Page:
7TH SUNDAY OF LUKE
7th Sunday of Luke, Paul the Confessor, Patriarch of Constantinople, Luke the Monk of Taormina
ST. PAUL’S LETTER TO THE GALATIANS 2:16-20
Brethren, knowing that a man is not justified by works of the law but through faith in Jesus Christ, even we have believed in Christ Jesus, in order to be justified by faith in Christ, and not by works of the law, because by works of the law shall no one be justified. But if, in our endeavor to be justified in Christ, we ourselves were found to be sinners, is Christ then an agent of sin? Certainly not! But if I build up again those things which I tore down, then I prove myself a transgressor. For I through the law died to the law, that I might live to God. I have been crucified with Christ; it is no longer I who live, but Christ who lives in me; and the life I now live in the flesh I live by faith in the Son of God, who loved me and gave himself for me.
At that time, there came to Jesus a man named Jairus, who was a ruler of the synagogue; and falling at Jesus’ feet he besought him to come to his house, for he had an only daughter, about twelve years of age, and she was dying. As he went, the people pressed round him. And a woman who had had a flow of blood for twelve years and had spent all her living upon physicians and could not be healed by anyone, came up behind him, and touched the fringe of his garment; and immediately her flow of blood ceased. And Jesus said, “Who was it that touched me?” When all denied it, Peter and those who were with him said, “Master, the multitudes surround you and press upon you!” But Jesus said, “Some one touched me; for I perceive that power has gone forth from me.” And when the woman saw that she was not hidden, she came trembling, and falling down before him declared in the presence of all the people why she had touched him, and how she had been immediately healed. And he said to her, “Daughter, your faith has made you well; go in peace.” While he was still speaking, a man from the ruler’s house came and said, “Your daughter is dead; do not trouble the Teacher any more.” But Jesus on hearing this answered him, “Do not fear; only believe, and she shall be well.” And when he came to the house, he permitted no one to enter with him, except Peter and John and James, and the father and mother of the child. And all were weeping and bewailing her; but he said, “Do not weep; for she is not dead but sleeping.” And they laughed at him, knowing that she was dead. But taking her by the hand he called, saying, “Child, arise.” And her spirit returned, and she got up at once; and he directed that something should be given her to eat. And her parents were amazed; but he charged them to tell no one what had happened.
Saint Paul the Confessor, Archbishop of Constantinople, was chosen to the patriarchal throne after the death of Patriarch Alexander (+ 340), when the Arian heresy had again flared up. Many of the Arians were present at the Council which selected the new Archbishop of Constantinople. They revolted in opposition to the choice of Saint Paul, but the Orthodox at the Council were in the majority.
The emperor Constantius, ruling over the Eastern half of the Roman Empire, was an Arian. He was not in Constantinople for the election of the Archbishop, and so it took place without his consent. Upon his return, he convened a council which illegally deposed Saint Paul, and the emperor banished him from the capital. In place of the saint they elevated Eusebius of Nicomedia, an impious heretic. Archbishop Paul withdrew to Rome, where other Orthodox bishops were also banished by Eusebius.
Eusebius did not rule the Church of Constantinople for long. When he died, Saint Paul returned to Constantinople, and was greeted by his flock with love. But Constantius exiled the saint a second time, and so he returned to Rome. The Western emperor Constans wrote a harsh letter to his Eastern co-ruler, which he sent to Constantinople along with the holy exiled archpastor. The threats worked, and Saint Paul was reinstated upon the archepiscopal throne.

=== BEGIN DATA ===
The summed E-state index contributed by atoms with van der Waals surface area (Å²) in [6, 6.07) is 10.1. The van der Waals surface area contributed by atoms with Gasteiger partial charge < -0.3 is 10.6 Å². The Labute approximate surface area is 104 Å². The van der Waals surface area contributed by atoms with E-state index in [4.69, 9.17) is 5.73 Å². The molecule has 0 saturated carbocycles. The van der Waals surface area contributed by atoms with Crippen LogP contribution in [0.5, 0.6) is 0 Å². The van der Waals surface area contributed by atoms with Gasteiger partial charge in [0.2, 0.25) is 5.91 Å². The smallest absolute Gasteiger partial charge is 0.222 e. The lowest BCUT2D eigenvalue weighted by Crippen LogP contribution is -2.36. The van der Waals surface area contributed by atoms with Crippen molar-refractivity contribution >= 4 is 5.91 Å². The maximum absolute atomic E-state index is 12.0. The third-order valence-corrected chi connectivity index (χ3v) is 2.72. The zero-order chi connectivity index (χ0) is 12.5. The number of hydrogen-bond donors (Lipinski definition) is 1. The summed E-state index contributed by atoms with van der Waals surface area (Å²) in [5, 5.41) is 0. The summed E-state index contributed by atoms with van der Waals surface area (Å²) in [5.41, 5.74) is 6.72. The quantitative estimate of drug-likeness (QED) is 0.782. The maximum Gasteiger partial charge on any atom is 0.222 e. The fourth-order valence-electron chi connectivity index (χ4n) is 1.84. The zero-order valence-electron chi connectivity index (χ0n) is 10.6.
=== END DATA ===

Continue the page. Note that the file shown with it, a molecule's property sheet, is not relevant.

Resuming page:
But soon the pious emperor Constans, a defender of the Orthodox, was treacherously murdered during a palace coup. They again banished Saint Paul from Constantinople and this time sent him off in exile to Armenia, to the city of Cucusus, where he endured a martyr’s death.
When the Archbishop was celebrating the Divine Liturgy, Arians rushed upon him by force and strangled him with his own omophorion. This occurred in the year 350. In 381, the holy Emperor Theodosius the Great solemnly transferred the relics of Saint Paul the Confessor from Cucusus to Constantinople. In 1326, the relics of Saint Paul were transferred to Venice.
Saint Athanasius the Great, a contemporary of Saint Paul, writes briefly about his exiles, “Saint Paul the first time was sent by Constantine to Pontus, the second time he was fettered with chains by Constantius, and then he was locked up in Mesopotamian Syngara and from there moved to Emesus, and the fourth time to Cappadocian Cucusus in the Taurian wilderness.”
Saint Barlaam of Khutyn lived in the XII century, and was the son of a noble Novgorodian and spent his childhood in Novgorod. In his youth, retiring to the Lisich Monastery near the city, Barlaam was tonsured as a monk. Then he settled on a secluded hill above Volkhov, in an area called Khutyn, 10 versts from Novgorod. In his seclusion, Saint Barlaam led an austere solitary life, occupying himself with unceasing prayer, and keeping a very strict fast. He was a zealous ascetic in his labors: cutting timber in the forest, chopping firewood, and tilling the soil, fulfilling the words of the Holy Scriptures: "If anyone does not wish to work, neither let him eat" (2 Thessalonians 3:10).
Some of the inhabitants of Novgorod gathered around him, desiring to share the Saint's works and ascetical struggles. Instructing those who came to him, Saint Barlaam said, "My children, beware of all unrighteousness, and do not give in to envy or slander, don't be jealous, do not slander anyone. Refrain from anger, and do not practice usury. Beware of unjust judgment. Do not swear an oath falsely, but rather fulfill it. Do not indulge in carnal appetites. Always be meek and endure all things with love. This virtue is the beginning and the root of all goodness."